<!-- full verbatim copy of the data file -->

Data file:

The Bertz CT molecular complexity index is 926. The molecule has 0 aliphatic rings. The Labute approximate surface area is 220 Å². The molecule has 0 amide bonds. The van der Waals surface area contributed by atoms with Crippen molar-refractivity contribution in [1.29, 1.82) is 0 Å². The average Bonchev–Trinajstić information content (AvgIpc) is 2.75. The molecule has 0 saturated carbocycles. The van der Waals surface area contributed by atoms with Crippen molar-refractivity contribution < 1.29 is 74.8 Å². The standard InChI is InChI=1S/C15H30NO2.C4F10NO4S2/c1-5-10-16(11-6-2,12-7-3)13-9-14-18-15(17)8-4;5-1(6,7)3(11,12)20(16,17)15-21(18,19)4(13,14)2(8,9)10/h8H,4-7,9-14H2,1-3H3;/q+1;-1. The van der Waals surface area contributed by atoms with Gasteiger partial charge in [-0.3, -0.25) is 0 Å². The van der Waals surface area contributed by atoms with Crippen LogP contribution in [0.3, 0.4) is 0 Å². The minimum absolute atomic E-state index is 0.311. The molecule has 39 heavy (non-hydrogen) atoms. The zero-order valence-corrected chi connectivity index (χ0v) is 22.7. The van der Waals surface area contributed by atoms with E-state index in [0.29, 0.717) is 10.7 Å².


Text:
The Bertz CT molecular complexity index is 926. The molecule has 0 aliphatic rings. The Labute approximate surface area is 220 Å². The molecule has 0 amide bonds. The van der Waals surface area contributed by atoms with Crippen molar-refractivity contribution in [1.29, 1.82) is 0 Å². The average Bonchev–Trinajstić information content (AvgIpc) is 2.75. The molecule has 0 saturated carbocycles. The van der Waals surface area contributed by atoms with Crippen molar-refractivity contribution < 1.29 is 74.8 Å². The standard InChI is InChI=1S/C15H30NO2.C4F10NO4S2/c1-5-10-16(11-6-2,12-7-3)13-9-14-18-15(17)8-4;5-1(6,7)3(11,12)20(16,17)15-21(18,19)4(13,14)2(8,9)10/h8H,4-7,9-14H2,1-3H3;/q+1;-1. The van der Waals surface area contributed by atoms with Gasteiger partial charge in [-0.3, -0.25) is 0 Å². The van der Waals surface area contributed by atoms with Crippen LogP contribution in [0.3, 0.4) is 0 Å². The minimum absolute atomic E-state index is 0.311. The molecule has 39 heavy (non-hydrogen) atoms. The zero-order valence-corrected chi connectivity index (χ0v) is 22.7. The van der Waals surface area contributed by atoms with E-state index in [0.29, 0.717) is 10.7 Å².